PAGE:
I was typing a clarification email to a client (sent out to four people with me BCCed), and one of my interns stopped over at my cube to ask a question. Since he was patiently waiting, I quickly signed my name and hit send as I spun my chair around to give him my full attention. Out of the corner of my eye, I saw my computer pronounce "Sending to... The guy who you intended and EVERYONE ELSE".
|All hope was lost.|
But why is this so bad? It was just a clarification email, after all.
I don't pretend to know all of the politics that go on with my client, but BCC-ing somebody is not an unintentional step. There are at least five clicks involved in doing this on my email client. And BCC-ing is typically done as a favor to keep somebody in the loop when they shouldn't be. So all I know, is that I was being told this as a secret favor, and then I fucked it up by hitting the wrong button. Honestly, I have no idea why a BCC-ed person can reply all to people who didn't couldn't see they were copied, let alone in 4 less clicks than it took to BCC them in the first place.
While I'm on the topic, there are a couple other moments where emails have confounded me. For example, sometimes my boss will call me into his office to tell me that I am going to be spending the rest of the day at a client site to support emergent issues. As I get back to my desk and start to pack up the things I expect to need, my computer pings and I've gotten calendar items from the same boss with subject lines reading "Team meeting at 2 pm in fourth floor conference room ATTENDANCE MANDATORY". Now, I realize that these go out to the entire team, but I usually go back to his office just to clarify that the all caps warning was not intended for me.
The next type of email I don't get are non sequitur follow up emails. For example, if I talked with someone ad nauseum about what Linux system we are going to use, agree upon a solution, and then I sit down at my desk just in time to receive an email stating, "Per our conversation, I am purchasing a Windows 8 tablet." This typically leaves me completely confused, trying to figure out if they are being passive aggressive, if they simply can't type, or if they are smoking a very potent hallucinogen and actually think that was close to being relevant.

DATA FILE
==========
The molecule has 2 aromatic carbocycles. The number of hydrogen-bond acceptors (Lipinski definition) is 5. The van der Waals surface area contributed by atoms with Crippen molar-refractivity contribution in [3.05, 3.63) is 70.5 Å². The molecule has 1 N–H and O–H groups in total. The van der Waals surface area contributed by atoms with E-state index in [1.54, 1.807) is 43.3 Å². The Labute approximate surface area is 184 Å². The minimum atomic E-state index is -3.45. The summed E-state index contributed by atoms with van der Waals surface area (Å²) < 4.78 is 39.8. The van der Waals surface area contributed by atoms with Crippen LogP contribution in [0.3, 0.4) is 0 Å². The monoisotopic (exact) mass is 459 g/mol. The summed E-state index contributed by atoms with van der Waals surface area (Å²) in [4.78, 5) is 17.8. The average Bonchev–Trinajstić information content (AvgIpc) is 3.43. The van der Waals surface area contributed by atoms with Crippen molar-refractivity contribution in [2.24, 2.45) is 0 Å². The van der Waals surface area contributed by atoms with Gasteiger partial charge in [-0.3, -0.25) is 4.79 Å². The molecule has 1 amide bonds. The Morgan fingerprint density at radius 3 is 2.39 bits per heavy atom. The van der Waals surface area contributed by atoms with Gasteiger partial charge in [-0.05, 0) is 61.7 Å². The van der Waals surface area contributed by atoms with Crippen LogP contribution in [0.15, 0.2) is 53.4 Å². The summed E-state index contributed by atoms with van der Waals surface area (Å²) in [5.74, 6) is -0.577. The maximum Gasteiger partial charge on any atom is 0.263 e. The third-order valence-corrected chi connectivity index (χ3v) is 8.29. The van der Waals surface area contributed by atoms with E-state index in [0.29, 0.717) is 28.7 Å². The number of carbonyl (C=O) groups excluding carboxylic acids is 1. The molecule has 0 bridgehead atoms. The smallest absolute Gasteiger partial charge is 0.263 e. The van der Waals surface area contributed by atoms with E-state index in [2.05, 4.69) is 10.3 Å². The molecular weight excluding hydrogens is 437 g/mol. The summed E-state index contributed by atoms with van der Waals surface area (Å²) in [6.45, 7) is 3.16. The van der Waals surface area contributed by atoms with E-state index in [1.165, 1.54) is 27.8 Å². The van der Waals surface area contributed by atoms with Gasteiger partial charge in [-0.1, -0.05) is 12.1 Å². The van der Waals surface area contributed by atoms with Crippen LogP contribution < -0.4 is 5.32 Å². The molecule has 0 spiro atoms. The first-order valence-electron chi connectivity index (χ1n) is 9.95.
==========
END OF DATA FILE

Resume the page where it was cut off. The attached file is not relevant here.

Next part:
The third type of email that I don't understand is passive aggressively CC-ing people. I typically try to email directly with somebody about issues I have found with their work, because I think that pointing out mistakes and copying people's bosses and important clients only makes them more defensive. And I think it's just generally douchey to make a spectacle of someone's mistakes before they have the opportunity to correct them. In response I have occasionally gotten vendors that will be frustrated with the fact that I have corrected them, and will send an email to me, my boss, our client, our client's boss, the vendor's boss, the water delivery man, the mailman, all the secretaries, and the President of the United States saying something along the lines of: "What exactly is it you want from me this time?"
I guess the vendor thought he was putting me on the spot here, by making it seem as if I have had completely unreasonable requests. Apparently, he had been complaining that he should be paid more to fix all of my unreasonable requests. What I don't think he entirely think through is the fact that I could, and would, reply all with a list of the bullshit problems they have had and continue to have.
After having that list received by the rest of the involved parties, you can bet that I got a corrected document back very quickly. He also received no additional pay. So please, don't carbon copy people on an email chain if you haven't fully considered the consequences of having an open dialogue. Or do, because it is incredibly satisfying getting to destroy irresponsible people in reply all.
PS. What is the most embarrassing interaction you've had over work email?